Cars

2019 Detroit Autorama: The Motor City’s Celebration of Rodding

When we arrived at Cobo Center on Wednesday, the show was still a day and a half from opening to the public, and the cavernous main hall looked pretty empty. A few vehicles were being unloaded off their trailers; the rest were on their way or still in the frantic final stages of completion. When the doors flew open on Friday morning and the crowd stormed in, every car was in place and the 67th Annual Meguiar’s Detroit Autorama Presented by O’Reilly Auto Parts was on.

The main floor was the site of a huge variety of show vehicles, with almost 1,000 phenomenal hot rods of every type, style, make, and description—from dragsters to lowriders, muscle cars to custom trucks, and of course, rods and customs. Approximately 200,000 spectators were treated to this exhibition of performance, in addition to club displays, vendor booths, and other activities and attractions, such as the tribute to legendary custom car builder Carl Casper, the annual Cavalcade of Customs, the lowrider exhibit, and the 50th anniversary recreation of Chuck Miller’s Red Baron show rod. At the bottom of the escalator, the Cobo Center basement was, once again, home to Autorama Extreme where traditionally styled, owner-built hot rods, customs, trucks, and bikes hang out.

On Friday, the first morning of the three-day show, judges announced the eight vehicles they had selected as Great 8 finalists for the most prestigious award of the weekend: The Ridler Award. On Sunday, they revealed the winner of the 2019 Don Ridler Memorial Award.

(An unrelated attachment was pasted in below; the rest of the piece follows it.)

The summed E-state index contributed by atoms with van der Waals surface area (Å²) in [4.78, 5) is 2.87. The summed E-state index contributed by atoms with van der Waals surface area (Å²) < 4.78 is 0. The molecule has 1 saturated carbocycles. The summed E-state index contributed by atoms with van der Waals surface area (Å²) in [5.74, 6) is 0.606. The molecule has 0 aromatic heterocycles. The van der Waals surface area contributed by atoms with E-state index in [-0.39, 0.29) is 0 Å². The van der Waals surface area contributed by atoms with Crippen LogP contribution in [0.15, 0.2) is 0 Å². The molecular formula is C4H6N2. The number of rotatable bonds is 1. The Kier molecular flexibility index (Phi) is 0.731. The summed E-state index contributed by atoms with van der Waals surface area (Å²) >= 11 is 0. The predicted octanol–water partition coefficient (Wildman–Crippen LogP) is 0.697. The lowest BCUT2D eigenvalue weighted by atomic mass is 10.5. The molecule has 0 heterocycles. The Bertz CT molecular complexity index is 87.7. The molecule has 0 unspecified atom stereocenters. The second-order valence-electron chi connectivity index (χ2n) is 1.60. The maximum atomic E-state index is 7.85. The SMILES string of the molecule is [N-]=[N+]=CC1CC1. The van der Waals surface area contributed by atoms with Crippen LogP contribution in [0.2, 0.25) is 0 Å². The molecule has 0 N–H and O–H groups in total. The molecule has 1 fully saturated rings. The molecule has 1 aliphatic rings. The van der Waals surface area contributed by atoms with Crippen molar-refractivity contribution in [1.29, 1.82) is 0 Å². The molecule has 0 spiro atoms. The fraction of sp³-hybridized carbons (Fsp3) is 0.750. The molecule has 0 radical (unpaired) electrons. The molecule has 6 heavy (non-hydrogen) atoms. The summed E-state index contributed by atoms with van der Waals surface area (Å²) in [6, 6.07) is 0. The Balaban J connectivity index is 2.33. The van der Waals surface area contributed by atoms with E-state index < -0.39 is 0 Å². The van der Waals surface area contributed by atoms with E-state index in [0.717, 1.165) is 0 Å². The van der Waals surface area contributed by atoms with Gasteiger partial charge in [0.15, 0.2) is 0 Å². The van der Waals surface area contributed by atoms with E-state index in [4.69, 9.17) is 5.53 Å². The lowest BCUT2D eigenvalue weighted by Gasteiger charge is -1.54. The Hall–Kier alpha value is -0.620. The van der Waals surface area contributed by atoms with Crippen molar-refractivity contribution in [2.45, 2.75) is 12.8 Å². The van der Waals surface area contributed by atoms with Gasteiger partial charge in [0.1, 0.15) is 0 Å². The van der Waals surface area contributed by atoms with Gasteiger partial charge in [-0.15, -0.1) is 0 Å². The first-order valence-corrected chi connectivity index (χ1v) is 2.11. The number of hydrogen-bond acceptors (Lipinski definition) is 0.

STREET RODDER joined the fun by looking for (and finding) 10 of our own favorites for the Top 100 award presented by Painless Performance Parts and the Best Ford In A Ford presented by Ford Performance.

Thanks to Championship Auto Shows, the Michigan Hot Rod Association, Meguiar’s, O’Reilly, and every participant for an unforgettable weekend.

The Great 8 Winners

By the beginning of the event the judges had selected eight finalists for the Ridler Award. Large banners identified those cars as the Great 8 presented by BASF. The field was as diverse as always, including Fords, Chevys, a Cadillac, and a Willys, ranging from 1932 through 1969. Body styles, build styles, budgets, colors, and origins were as different as can be. The common denominators were taste, technical excellence, and a huge passion on the part of the owners and builders.